In approaching the concept of the retreating from the global, both texts acknowledge that a complete separation from the global is something of an impossibility. Ireland and Australia, the homelands of the texts, are both part of the Western world and as such feel the full force of the overflow of cultures, the push of technology and the rise of the multi-national. In such societies, globalisation is inevitable; inescapable; and this is reflected in both texts.
The Kerrigan’s, while having a strong base in tradition, obviously engage with elements of the global world. The family unit in “The Castle” is a traditional foundation upon which the family members base their lives. It is valued in the text as a place where “people love each other, care for each other. A place for the kids to turn to,” and its importance is demonstrated throughout the film. The mise-en-scene of the scene of Wayne in his cell, places the photo of the family in the centre of the shot to reflect its position in the lives of the characters. The scene is dark with the only light filtering onto the picture. Wayne is intent upon it, while melancholy music plays overhead. This calls the viewer to not only empathise with the character but also to value the importance of the family unit. In a blank, desolate, dark prison cell, the family remains a constant source of hope, security and strength. It is so intrinsic that not even isolation and loneliness can remove it.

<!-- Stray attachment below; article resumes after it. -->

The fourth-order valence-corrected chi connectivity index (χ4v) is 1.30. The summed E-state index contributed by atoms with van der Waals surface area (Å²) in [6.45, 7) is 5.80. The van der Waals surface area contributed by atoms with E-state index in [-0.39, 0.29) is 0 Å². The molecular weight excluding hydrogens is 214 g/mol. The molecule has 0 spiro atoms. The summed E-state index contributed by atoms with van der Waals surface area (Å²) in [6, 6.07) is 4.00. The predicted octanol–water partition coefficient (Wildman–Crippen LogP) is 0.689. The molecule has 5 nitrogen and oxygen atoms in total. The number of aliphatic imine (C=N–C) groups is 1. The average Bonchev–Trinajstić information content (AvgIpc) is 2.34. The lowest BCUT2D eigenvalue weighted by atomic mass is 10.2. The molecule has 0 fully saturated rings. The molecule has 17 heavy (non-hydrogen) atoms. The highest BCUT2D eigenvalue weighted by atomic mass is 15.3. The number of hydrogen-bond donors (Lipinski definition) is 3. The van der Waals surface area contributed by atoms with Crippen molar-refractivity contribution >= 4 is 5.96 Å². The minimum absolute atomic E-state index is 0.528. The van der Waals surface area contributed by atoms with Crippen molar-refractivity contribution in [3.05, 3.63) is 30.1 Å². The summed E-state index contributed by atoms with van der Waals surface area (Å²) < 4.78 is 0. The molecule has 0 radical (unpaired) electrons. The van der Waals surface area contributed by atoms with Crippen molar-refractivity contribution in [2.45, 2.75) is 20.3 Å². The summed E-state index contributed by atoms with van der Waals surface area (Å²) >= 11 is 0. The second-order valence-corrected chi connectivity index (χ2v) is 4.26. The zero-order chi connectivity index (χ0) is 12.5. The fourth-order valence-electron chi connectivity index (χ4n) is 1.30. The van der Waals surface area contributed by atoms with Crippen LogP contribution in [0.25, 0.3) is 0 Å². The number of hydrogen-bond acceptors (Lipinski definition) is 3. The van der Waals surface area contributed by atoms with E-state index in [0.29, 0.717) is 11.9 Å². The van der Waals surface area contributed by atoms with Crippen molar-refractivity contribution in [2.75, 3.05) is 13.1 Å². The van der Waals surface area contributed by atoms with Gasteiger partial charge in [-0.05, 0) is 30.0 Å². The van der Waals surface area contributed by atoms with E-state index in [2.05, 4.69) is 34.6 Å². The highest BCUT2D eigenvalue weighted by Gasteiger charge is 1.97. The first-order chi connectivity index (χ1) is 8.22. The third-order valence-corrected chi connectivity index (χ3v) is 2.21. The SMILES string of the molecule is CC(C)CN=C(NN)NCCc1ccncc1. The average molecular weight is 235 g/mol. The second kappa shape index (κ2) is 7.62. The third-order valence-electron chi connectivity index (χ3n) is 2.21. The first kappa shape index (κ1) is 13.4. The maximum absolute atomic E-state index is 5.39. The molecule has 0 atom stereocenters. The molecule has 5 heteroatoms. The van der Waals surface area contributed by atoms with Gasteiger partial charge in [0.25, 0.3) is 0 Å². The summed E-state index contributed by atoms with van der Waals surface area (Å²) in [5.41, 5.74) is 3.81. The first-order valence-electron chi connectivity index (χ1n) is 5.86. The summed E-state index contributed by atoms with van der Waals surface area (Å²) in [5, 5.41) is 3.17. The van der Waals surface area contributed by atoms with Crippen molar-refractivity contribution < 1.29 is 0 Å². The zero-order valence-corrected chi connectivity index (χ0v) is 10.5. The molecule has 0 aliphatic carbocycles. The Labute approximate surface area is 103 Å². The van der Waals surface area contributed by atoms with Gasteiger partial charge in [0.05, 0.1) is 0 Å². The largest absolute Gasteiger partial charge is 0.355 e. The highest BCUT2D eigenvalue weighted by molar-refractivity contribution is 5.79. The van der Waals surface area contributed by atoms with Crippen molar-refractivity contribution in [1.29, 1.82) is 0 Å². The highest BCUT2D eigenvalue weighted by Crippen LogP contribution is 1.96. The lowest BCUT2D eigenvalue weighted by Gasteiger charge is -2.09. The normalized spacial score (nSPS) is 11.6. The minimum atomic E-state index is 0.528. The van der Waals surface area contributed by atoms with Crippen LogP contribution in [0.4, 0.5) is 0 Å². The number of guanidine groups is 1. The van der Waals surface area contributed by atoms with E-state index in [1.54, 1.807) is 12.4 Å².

This deep-rooted traditional institution is infiltrated however, by elements of the global. The daughter, Tracy, marries the son of Greek migrants, Con. This multi-cultural union is symptomatic of the melding and globalising of cultures, which sees the break down of traditional cultural and ethnic prejudices. This is directly presented in Darryl’s dialogue in his wedding speech. “I guess you want your daughter to marry one of your own……but he’s a great bloke. We love ya’ Con. Calus sperous. That’s good evening.” In this sense it is shown that a complete retreat from the global is impossible and that certain elements should be embraced and incorporated into every day life.
The film does, however,...